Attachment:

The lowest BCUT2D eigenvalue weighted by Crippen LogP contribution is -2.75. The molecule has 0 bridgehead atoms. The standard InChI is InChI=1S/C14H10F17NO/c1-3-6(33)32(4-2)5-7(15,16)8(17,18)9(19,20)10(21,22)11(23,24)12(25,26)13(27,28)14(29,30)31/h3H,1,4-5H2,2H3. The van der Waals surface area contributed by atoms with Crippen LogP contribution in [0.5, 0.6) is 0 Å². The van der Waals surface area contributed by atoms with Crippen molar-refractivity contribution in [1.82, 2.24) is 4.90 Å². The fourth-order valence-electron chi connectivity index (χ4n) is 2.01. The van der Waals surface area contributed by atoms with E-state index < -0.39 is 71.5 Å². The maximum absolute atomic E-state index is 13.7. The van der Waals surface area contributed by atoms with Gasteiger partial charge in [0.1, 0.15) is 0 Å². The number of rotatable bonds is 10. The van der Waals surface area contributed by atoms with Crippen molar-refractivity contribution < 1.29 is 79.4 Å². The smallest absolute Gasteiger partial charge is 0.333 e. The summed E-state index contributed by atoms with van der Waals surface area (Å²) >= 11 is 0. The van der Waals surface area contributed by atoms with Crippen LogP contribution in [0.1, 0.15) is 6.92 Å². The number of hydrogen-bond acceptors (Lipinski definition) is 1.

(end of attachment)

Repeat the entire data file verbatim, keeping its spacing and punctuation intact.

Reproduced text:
The lowest BCUT2D eigenvalue weighted by Crippen LogP contribution is -2.75. The molecule has 0 bridgehead atoms. The standard InChI is InChI=1S/C14H10F17NO/c1-3-6(33)32(4-2)5-7(15,16)8(17,18)9(19,20)10(21,22)11(23,24)12(25,26)13(27,28)14(29,30)31/h3H,1,4-5H2,2H3. The van der Waals surface area contributed by atoms with Crippen LogP contribution in [0.5, 0.6) is 0 Å². The van der Waals surface area contributed by atoms with Crippen molar-refractivity contribution in [1.82, 2.24) is 4.90 Å². The fourth-order valence-electron chi connectivity index (χ4n) is 2.01. The van der Waals surface area contributed by atoms with E-state index < -0.39 is 71.5 Å². The maximum absolute atomic E-state index is 13.7. The van der Waals surface area contributed by atoms with Gasteiger partial charge in [0.1, 0.15) is 0 Å². The number of rotatable bonds is 10. The van der Waals surface area contributed by atoms with Crippen molar-refractivity contribution < 1.29 is 79.4 Å². The smallest absolute Gasteiger partial charge is 0.333 e. The summed E-state index contributed by atoms with van der Waals surface area (Å²) >= 11 is 0. The van der Waals surface area contributed by atoms with Crippen LogP contribution in [0.1, 0.15) is 6.92 Å². The number of hydrogen-bond acceptors (Lipinski definition) is 1.